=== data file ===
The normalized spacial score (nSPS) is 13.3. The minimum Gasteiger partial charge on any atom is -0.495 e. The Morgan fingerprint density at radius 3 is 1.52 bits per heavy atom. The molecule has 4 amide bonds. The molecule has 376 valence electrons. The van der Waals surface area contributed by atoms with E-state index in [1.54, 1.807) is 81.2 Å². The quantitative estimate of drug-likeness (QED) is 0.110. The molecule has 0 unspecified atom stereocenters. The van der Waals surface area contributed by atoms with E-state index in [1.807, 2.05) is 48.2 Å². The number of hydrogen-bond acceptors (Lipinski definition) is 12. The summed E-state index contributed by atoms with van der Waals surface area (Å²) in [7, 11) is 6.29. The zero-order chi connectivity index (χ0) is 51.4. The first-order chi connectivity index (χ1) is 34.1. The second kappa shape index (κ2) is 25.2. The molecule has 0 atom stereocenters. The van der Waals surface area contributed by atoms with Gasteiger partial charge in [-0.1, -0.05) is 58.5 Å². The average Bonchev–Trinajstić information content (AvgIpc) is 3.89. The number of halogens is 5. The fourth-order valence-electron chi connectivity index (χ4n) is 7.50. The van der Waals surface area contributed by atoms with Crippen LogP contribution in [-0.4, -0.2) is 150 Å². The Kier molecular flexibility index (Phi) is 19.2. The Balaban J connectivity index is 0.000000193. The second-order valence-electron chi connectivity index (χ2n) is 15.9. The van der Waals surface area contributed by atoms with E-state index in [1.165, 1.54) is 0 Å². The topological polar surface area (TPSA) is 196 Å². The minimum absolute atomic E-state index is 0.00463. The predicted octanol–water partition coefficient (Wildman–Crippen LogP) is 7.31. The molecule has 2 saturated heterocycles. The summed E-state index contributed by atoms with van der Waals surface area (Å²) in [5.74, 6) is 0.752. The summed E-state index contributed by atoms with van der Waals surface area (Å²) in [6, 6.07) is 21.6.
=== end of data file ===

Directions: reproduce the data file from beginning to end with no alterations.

The normalized spacial score (nSPS) is 13.3. The minimum Gasteiger partial charge on any atom is -0.495 e. The Morgan fingerprint density at radius 3 is 1.52 bits per heavy atom. The molecule has 4 amide bonds. The molecule has 376 valence electrons. The van der Waals surface area contributed by atoms with E-state index in [1.54, 1.807) is 81.2 Å². The quantitative estimate of drug-likeness (QED) is 0.110. The molecule has 0 unspecified atom stereocenters. The van der Waals surface area contributed by atoms with E-state index in [1.807, 2.05) is 48.2 Å². The number of hydrogen-bond acceptors (Lipinski definition) is 12. The summed E-state index contributed by atoms with van der Waals surface area (Å²) in [7, 11) is 6.29. The zero-order chi connectivity index (χ0) is 51.4. The first-order chi connectivity index (χ1) is 34.1. The second kappa shape index (κ2) is 25.2. The molecule has 0 atom stereocenters. The van der Waals surface area contributed by atoms with Gasteiger partial charge in [-0.1, -0.05) is 58.5 Å². The average Bonchev–Trinajstić information content (AvgIpc) is 3.89. The number of halogens is 5. The fourth-order valence-electron chi connectivity index (χ4n) is 7.50. The van der Waals surface area contributed by atoms with Crippen LogP contribution in [-0.4, -0.2) is 150 Å². The Kier molecular flexibility index (Phi) is 19.2. The Balaban J connectivity index is 0.000000193. The second-order valence-electron chi connectivity index (χ2n) is 15.9. The van der Waals surface area contributed by atoms with E-state index in [1.165, 1.54) is 0 Å². The topological polar surface area (TPSA) is 196 Å². The minimum absolute atomic E-state index is 0.00463. The predicted octanol–water partition coefficient (Wildman–Crippen LogP) is 7.31. The molecule has 2 saturated heterocycles. The summed E-state index contributed by atoms with van der Waals surface area (Å²) in [5.74, 6) is 0.752. The summed E-state index contributed by atoms with van der Waals surface area (Å²) in [6, 6.07) is 21.6.